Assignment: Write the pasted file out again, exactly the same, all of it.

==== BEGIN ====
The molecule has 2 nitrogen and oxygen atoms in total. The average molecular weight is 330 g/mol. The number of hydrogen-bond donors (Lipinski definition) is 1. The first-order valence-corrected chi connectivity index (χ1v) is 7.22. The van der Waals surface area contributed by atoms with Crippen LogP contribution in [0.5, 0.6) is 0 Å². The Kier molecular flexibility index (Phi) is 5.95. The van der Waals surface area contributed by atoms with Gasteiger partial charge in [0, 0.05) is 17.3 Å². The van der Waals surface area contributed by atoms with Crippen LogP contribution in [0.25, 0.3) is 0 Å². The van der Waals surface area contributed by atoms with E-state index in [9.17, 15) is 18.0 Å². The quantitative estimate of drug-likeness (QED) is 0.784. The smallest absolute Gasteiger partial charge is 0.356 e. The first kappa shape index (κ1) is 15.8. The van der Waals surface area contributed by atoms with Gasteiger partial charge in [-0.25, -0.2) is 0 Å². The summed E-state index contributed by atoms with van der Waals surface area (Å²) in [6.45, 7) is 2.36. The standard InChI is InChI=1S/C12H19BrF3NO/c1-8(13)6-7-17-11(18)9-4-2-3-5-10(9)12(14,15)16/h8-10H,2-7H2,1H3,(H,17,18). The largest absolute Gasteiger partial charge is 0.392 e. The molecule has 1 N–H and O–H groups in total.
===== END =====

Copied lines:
The molecule has 2 nitrogen and oxygen atoms in total. The average molecular weight is 330 g/mol. The number of hydrogen-bond donors (Lipinski definition) is 1. The first-order valence-corrected chi connectivity index (χ1v) is 7.22. The van der Waals surface area contributed by atoms with Crippen LogP contribution in [0.5, 0.6) is 0 Å². The Kier molecular flexibility index (Phi) is 5.95. The van der Waals surface area contributed by atoms with Gasteiger partial charge in [0, 0.05) is 17.3 Å². The van der Waals surface area contributed by atoms with Crippen LogP contribution in [0.25, 0.3) is 0 Å². The van der Waals surface area contributed by atoms with E-state index in [9.17, 15) is 18.0 Å². The quantitative estimate of drug-likeness (QED) is 0.784. The smallest absolute Gasteiger partial charge is 0.356 e. The first kappa shape index (κ1) is 15.8. The van der Waals surface area contributed by atoms with Gasteiger partial charge in [-0.25, -0.2) is 0 Å². The summed E-state index contributed by atoms with van der Waals surface area (Å²) in [6.45, 7) is 2.36. The standard InChI is InChI=1S/C12H19BrF3NO/c1-8(13)6-7-17-11(18)9-4-2-3-5-10(9)12(14,15)16/h8-10H,2-7H2,1H3,(H,17,18). The largest absolute Gasteiger partial charge is 0.392 e. The molecule has 1 N–H and O–H groups in total.